Care homes form vital front line against Norovirus

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[cs_content][cs_section parallax=”false” separator_top_type=”none” separator_top_height=”50px” separator_top_angle_point=”50″ separator_bottom_type=”none” separator_bottom_height=”50px” separator_bottom_angle_point=”50″ style=”margin: 0px;padding: 45px 0px;”][cs_row inner_container=”true” marginless_columns=”false” style=”margin: 0px auto;padding: 0px;”][cs_column fade=”false” fade_animation=”in” fade_animation_offset=”45px” fade_duration=”750″ type=”2/3″ style=”padding: 0px;”][cs_text]England’s care homes will act as a vital front line in the fight to stop Norovirus affecting the elderly this winter, as the NHS in England warns that it will struggle to manage patient demand.

According to an article on the BBC News website, the group NHS Providers, which represents NHS chief executives, is calling for an emergency bailout of up to £350m to ensure hospitals have the additional beds and staff that they urgently need.

Chris Hopson, chief executive of NHS Providers, said that the NHS budget had increased by only 1.3% this year compared to a 5% rise in demand.

In addition, although NHS bosses made significant efficiency savings of £20bn in the last Parliament, Chris Hopson said that the Office of Budget Responsibility had estimated that the NHS would still have a £15bn funding shortfall by 2020.

Why this is an issue for care homes

Obviously, any instances of Norovirus in a care home should be contained within that care home, wherever possible. However, where elderly residents become extremely ill because of the Norovirus they may well need moving to hospital for medical care.

The problem is that with bed and staff shortages predicted in some hospitals, there could be delays in the treatment of these vulnerable residents, meaning it is even more vital for care homes to try to minimise the risk of Norovirus taking hold in their care homes in the first place.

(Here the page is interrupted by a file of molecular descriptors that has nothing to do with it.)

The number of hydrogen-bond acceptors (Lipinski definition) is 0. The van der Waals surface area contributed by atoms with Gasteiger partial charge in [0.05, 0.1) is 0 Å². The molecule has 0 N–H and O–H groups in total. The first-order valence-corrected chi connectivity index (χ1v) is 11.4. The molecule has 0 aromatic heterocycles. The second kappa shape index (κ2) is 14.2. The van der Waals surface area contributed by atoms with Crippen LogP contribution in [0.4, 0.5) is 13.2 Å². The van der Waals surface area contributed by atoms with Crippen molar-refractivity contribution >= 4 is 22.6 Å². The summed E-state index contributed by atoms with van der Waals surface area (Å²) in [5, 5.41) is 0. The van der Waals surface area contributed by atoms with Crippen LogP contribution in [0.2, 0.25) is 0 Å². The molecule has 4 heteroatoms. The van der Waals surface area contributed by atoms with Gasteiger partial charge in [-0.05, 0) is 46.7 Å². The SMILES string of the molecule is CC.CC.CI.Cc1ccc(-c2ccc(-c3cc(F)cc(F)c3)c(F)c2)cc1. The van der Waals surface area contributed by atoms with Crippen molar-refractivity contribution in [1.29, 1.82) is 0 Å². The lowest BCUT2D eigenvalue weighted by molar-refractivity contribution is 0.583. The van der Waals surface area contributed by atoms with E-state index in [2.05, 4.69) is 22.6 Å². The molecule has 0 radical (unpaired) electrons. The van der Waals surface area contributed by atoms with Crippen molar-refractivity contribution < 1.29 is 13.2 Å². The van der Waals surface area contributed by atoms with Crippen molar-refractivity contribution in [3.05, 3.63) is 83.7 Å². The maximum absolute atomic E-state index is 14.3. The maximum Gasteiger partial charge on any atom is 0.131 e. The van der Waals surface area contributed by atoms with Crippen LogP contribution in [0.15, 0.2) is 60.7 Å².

What’s more, wherever possible, hospitals will want to limit the number of patients coming into wards with Norovirus, as this can itself lead to bed and ward closures.

For example, according to an article in The Independent, in the first two weeks of December last year, hospitals reported 20 outbreaks of Norovirus, 17 of which led to bay or ward closures.

As such, care homes are in an important position, not only to control the spread of Norovirus within their own premises, but also to hospitals in their area.

This is becoming even more essential, as incidents of Norovirus could well be on the rise. According to data from Public Health England, reports of the illness reached 2,435 last Winter, which was 12% higher than the average for the same period over the previous five years.

Tackling Norovirus in your care home

If you are concerned about the best way to prevent Norovirus taking hold in your care home or how to control an outbreak if one does happen, just email us at or call us on 0845 226 0185 for a free copy of our factsheet: “Tackling Norovirus in Your Care Home”.

Including an Outbreak Action Plan and visual handwashing guide, our factsheet will arm you with all the information you need to help keep Norovirus at bay this winter.

In addition, you can click here to view our range of Virusolve+ antimicrobial cleaning products, which can kill Norovirus and many other superbugs like MRSA, C-diff and HCV in only five minutes.
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